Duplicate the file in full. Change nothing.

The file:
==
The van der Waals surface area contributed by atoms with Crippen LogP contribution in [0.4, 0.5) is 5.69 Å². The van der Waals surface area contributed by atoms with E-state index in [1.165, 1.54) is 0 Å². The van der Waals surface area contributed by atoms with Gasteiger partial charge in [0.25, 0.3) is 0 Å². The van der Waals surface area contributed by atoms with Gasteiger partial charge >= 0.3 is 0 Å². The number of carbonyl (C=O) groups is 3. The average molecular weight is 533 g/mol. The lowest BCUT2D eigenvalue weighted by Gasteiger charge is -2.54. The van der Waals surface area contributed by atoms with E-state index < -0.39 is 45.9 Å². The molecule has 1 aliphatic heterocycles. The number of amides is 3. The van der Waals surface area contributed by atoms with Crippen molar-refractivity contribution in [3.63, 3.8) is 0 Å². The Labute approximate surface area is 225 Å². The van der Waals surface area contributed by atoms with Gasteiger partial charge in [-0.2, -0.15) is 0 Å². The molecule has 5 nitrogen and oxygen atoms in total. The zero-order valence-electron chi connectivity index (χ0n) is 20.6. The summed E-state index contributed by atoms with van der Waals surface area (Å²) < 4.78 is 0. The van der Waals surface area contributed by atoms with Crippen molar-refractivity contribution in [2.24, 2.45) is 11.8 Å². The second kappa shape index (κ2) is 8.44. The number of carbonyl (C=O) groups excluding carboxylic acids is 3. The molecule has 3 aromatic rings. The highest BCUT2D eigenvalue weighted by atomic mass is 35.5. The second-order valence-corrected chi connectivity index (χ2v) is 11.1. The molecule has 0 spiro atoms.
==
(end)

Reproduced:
The van der Waals surface area contributed by atoms with Crippen LogP contribution in [0.4, 0.5) is 5.69 Å². The van der Waals surface area contributed by atoms with E-state index in [1.165, 1.54) is 0 Å². The van der Waals surface area contributed by atoms with Gasteiger partial charge in [0.25, 0.3) is 0 Å². The van der Waals surface area contributed by atoms with Gasteiger partial charge >= 0.3 is 0 Å². The number of carbonyl (C=O) groups is 3. The average molecular weight is 533 g/mol. The lowest BCUT2D eigenvalue weighted by Gasteiger charge is -2.54. The van der Waals surface area contributed by atoms with E-state index < -0.39 is 45.9 Å². The molecule has 1 aliphatic heterocycles. The number of amides is 3. The van der Waals surface area contributed by atoms with Crippen molar-refractivity contribution in [3.63, 3.8) is 0 Å². The Labute approximate surface area is 225 Å². The van der Waals surface area contributed by atoms with Gasteiger partial charge in [-0.2, -0.15) is 0 Å². The molecule has 5 nitrogen and oxygen atoms in total. The zero-order valence-electron chi connectivity index (χ0n) is 20.6. The summed E-state index contributed by atoms with van der Waals surface area (Å²) < 4.78 is 0. The van der Waals surface area contributed by atoms with Crippen molar-refractivity contribution in [2.24, 2.45) is 11.8 Å². The second kappa shape index (κ2) is 8.44. The number of carbonyl (C=O) groups excluding carboxylic acids is 3. The molecule has 3 aromatic rings. The highest BCUT2D eigenvalue weighted by atomic mass is 35.5. The second-order valence-corrected chi connectivity index (χ2v) is 11.1. The molecule has 0 spiro atoms.